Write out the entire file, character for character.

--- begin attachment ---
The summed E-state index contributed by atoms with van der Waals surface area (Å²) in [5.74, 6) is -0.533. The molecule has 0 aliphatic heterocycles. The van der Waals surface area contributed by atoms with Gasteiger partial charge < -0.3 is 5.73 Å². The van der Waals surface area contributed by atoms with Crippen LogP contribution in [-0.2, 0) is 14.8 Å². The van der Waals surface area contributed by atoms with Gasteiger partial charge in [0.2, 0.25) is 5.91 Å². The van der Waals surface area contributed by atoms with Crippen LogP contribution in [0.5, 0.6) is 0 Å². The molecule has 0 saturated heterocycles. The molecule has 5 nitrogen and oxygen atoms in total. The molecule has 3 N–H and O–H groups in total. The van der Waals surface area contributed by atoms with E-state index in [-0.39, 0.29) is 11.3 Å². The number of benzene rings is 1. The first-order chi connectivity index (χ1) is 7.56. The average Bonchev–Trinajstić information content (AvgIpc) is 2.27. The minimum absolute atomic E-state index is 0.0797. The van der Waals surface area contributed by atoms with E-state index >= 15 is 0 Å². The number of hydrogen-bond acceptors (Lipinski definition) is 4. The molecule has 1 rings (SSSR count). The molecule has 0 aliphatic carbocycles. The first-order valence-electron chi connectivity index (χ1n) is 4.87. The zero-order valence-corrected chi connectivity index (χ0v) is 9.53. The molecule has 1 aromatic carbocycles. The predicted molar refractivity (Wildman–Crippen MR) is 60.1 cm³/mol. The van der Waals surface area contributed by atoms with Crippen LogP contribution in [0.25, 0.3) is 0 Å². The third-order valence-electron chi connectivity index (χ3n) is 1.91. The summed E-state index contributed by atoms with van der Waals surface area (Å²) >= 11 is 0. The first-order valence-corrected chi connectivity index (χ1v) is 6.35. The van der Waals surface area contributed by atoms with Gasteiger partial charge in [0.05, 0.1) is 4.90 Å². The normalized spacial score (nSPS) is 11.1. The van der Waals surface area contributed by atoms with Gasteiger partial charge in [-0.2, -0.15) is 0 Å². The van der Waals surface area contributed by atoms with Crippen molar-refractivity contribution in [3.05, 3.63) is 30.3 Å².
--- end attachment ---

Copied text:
The summed E-state index contributed by atoms with van der Waals surface area (Å²) in [5.74, 6) is -0.533. The molecule has 0 aliphatic heterocycles. The van der Waals surface area contributed by atoms with Gasteiger partial charge < -0.3 is 5.73 Å². The van der Waals surface area contributed by atoms with Crippen LogP contribution in [-0.2, 0) is 14.8 Å². The van der Waals surface area contributed by atoms with Gasteiger partial charge in [0.2, 0.25) is 5.91 Å². The van der Waals surface area contributed by atoms with Crippen LogP contribution in [0.5, 0.6) is 0 Å². The molecule has 0 saturated heterocycles. The molecule has 5 nitrogen and oxygen atoms in total. The molecule has 3 N–H and O–H groups in total. The van der Waals surface area contributed by atoms with E-state index in [-0.39, 0.29) is 11.3 Å². The number of benzene rings is 1. The first-order chi connectivity index (χ1) is 7.56. The average Bonchev–Trinajstić information content (AvgIpc) is 2.27. The minimum absolute atomic E-state index is 0.0797. The van der Waals surface area contributed by atoms with E-state index >= 15 is 0 Å². The number of hydrogen-bond acceptors (Lipinski definition) is 4. The molecule has 1 rings (SSSR count). The molecule has 0 aliphatic carbocycles. The first-order valence-electron chi connectivity index (χ1n) is 4.87. The zero-order valence-corrected chi connectivity index (χ0v) is 9.53. The molecule has 1 aromatic carbocycles. The predicted molar refractivity (Wildman–Crippen MR) is 60.1 cm³/mol. The van der Waals surface area contributed by atoms with Crippen LogP contribution in [0.25, 0.3) is 0 Å². The third-order valence-electron chi connectivity index (χ3n) is 1.91. The summed E-state index contributed by atoms with van der Waals surface area (Å²) >= 11 is 0. The first-order valence-corrected chi connectivity index (χ1v) is 6.35. The van der Waals surface area contributed by atoms with Gasteiger partial charge in [0.05, 0.1) is 4.90 Å². The normalized spacial score (nSPS) is 11.1. The van der Waals surface area contributed by atoms with Gasteiger partial charge in [-0.2, -0.15) is 0 Å². The van der Waals surface area contributed by atoms with Crippen molar-refractivity contribution in [3.05, 3.63) is 30.3 Å².